Excellent op-ed in today's WSJ by Todd Zywicki and Geoffrey Manne reminds us that The Constitution Says Nothing About Behavioral Economics. As I explained in my article Mandatory Disclosure: A Behavioral Analysis, which is available at SSRN: https://ssrn.com/abstract=329880:
As with any model claiming predictive power, law and economics rests on a theory of human behavior. Specifically, neoclassical economics is premised on rational choice theory, which posits decisionmakers who are autonomous individuals who make rational choices that maximize their satisfactions. Critics of the law and economics school have long complained that rational choice is, at best, an incomplete account of human behavior.
The traditional law and economics response is that rationality is simply an abstraction developed as a useful model of predicting the behavior of large numbers of people and, as such, does not purport to describe real people embedded in a real social order. A theory is properly judged by its predictive power with respect to the phenomena it purports to explain, not by whether it is a valid description of an objective reality. Indeed, important and significant hypotheses often have assumptions that are wildly inaccurate descriptive representations of reality. Accordingly, the relevant question to ask about the assumptions of a theory is not whether they are descriptively realistic, for they never are, but whether they are sufficiently good approximations for the purpose in hand. Until quite recently, empirical research tended to confirm that the rational choice model of human behavior is a good first approximation of how large numbers of people are likely to behave in exchange transactions.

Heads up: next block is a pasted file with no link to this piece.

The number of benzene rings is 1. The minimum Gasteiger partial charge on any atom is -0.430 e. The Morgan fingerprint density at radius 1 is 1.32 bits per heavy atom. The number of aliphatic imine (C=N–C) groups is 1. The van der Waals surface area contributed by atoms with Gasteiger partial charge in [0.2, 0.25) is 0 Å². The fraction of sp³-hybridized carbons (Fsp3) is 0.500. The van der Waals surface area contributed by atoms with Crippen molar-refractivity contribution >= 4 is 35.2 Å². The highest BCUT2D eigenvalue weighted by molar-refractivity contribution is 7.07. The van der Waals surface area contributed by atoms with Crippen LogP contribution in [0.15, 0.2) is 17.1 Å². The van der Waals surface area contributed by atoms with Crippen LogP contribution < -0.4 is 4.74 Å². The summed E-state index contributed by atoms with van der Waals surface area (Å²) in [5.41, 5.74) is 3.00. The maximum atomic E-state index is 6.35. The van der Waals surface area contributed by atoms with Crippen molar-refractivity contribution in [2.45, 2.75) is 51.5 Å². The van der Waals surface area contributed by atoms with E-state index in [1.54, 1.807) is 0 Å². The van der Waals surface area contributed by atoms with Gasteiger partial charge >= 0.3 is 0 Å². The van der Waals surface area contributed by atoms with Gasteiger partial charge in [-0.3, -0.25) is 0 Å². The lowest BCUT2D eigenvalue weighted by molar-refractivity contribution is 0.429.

Over the last couple of decades, however, a new school of economic analysis has emerged that challenges the rational choice model precisely on its predictive power. Empirical and laboratory work by cognitive psychologists and experimental economists has identified a growing number of anomalies in which behavior appears to systematically depart from that predicted by rational choice.
Two of the more important examples of these decisionmaking biases are:
- Herd behavior: Why do lemmings leap off that cliff in Norway? What explains fads like Beanie Babies and Pokémon? Herd behavior occurs when a decisionmaker imitates the actions of others, while ignoring his own information and judgment with regard to the merits of the underlying decision.
- The status quo bias: All else being equal, decisionmakers favor maintaining the status quo rather than switching to some alternative state. The status quo bias can lead to market failure where decisionmakers’ preference for the status quo perpetuates suboptimal practices.
As Zywicki and Manne observe, while its proponents claim its neutrality, behavioral economics in fact is now a principal tool in the progressive argument for government intervention:
Behavioral economics has taken the academy by storm over the past two decades. The Obama administration has even looked to the discipline—which posits that psychological biases frequently lead consumers to make bad economic decisions—to shape government policy.
They focus on its use in a pending SCOTUS case: Expressions Hair Design v. Schneiderman.